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engaging them as people who think as opposed to merely people who create art

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what would be some of the arguments do you think?

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Well.

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I'm sorry. Cool. You go ahead. Hey. You want to go. Well I charges to it last time. So I you that's just I she.

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Okay.

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I think I think ...I mean,

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rob, this is like the critical question.

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It's a old one.

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We all about critical

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my end,

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I think it has to come back down to to interest and and relationship.

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And

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I think that

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from my point of view, there's been

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a law and there's a ...even ...I would even say profound problem

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is that the arts

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are generally

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appreciated by a small and dwindling group of elderly people.

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In the narrow understanding of the arts as we have had over the

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centuries.

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Right?

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But I think if you go if you go to

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well before the pandemic, if you would go to this theater in New York,

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seventy five percent of the audience was over sixty.

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I mean, there just isn't there just isn't another generation sitting in there.

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There isn't a middle generation, and there's definitely no young people

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or very very few. It's a very small minority.

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And so

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the interest

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in the arts just to begin with is

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extremely narrow.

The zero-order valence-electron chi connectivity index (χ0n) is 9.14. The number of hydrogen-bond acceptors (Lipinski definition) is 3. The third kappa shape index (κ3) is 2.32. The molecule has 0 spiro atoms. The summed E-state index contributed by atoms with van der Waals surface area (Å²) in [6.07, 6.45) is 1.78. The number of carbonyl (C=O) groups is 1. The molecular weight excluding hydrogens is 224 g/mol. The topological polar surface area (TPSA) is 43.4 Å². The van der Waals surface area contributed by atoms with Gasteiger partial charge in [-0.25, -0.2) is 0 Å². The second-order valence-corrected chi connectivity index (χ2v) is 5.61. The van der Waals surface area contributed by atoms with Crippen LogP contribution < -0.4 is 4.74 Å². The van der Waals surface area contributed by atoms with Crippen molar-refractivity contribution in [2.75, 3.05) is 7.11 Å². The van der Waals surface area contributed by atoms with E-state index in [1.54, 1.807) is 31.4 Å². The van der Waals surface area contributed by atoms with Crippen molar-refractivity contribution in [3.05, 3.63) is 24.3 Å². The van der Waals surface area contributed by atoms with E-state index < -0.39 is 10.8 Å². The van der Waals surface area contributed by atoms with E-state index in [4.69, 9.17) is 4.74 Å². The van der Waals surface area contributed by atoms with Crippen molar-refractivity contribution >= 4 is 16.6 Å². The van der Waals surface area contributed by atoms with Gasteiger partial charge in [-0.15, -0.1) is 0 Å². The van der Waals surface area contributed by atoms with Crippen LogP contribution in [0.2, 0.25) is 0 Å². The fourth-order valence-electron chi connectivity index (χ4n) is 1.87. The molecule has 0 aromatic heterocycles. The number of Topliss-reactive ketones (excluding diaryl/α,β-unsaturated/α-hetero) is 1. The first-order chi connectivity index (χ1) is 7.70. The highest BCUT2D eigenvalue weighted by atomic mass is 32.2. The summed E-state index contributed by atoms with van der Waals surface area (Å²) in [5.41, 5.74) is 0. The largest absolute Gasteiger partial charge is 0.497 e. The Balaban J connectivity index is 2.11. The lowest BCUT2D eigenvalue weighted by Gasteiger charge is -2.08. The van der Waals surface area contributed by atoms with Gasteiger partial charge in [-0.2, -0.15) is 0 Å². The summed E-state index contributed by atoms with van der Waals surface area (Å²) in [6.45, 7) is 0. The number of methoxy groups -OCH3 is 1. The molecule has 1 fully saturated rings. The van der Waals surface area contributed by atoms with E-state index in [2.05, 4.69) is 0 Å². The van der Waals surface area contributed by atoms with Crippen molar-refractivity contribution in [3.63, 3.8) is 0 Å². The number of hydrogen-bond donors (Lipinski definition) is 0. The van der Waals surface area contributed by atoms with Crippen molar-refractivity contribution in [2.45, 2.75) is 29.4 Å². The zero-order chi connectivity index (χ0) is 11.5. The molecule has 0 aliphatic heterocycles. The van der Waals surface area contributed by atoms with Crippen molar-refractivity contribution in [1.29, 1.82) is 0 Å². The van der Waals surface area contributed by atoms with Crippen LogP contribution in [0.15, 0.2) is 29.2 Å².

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And I think that

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this is

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a fundamental

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sort of failure of

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of society to that that this should happen that the arts should not be

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a preserved for a narrow minority of elderly people.

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It should be ...it really should be open and democrat.

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More and more people are be encouraged to go.

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It should be subsidized.

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It should be

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Because I think mister without that, then you don't get the next component, which I think is the one, which is relationships.

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You'll never meet any any artists, and you will never have the opportunity to develop that room.

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You could have the kind of experiences like I had with my former ball.

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Paul having some connectivity issues which does happen, but I think we can pretty much figure out what he was saying.

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I think

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I think

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this sorry situation that Paul has just described is partly

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not exclusively, of course.

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And this is not a

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show on which we write descriptions for the year.

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Over

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the artists

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condition of there. But partly, I think it is about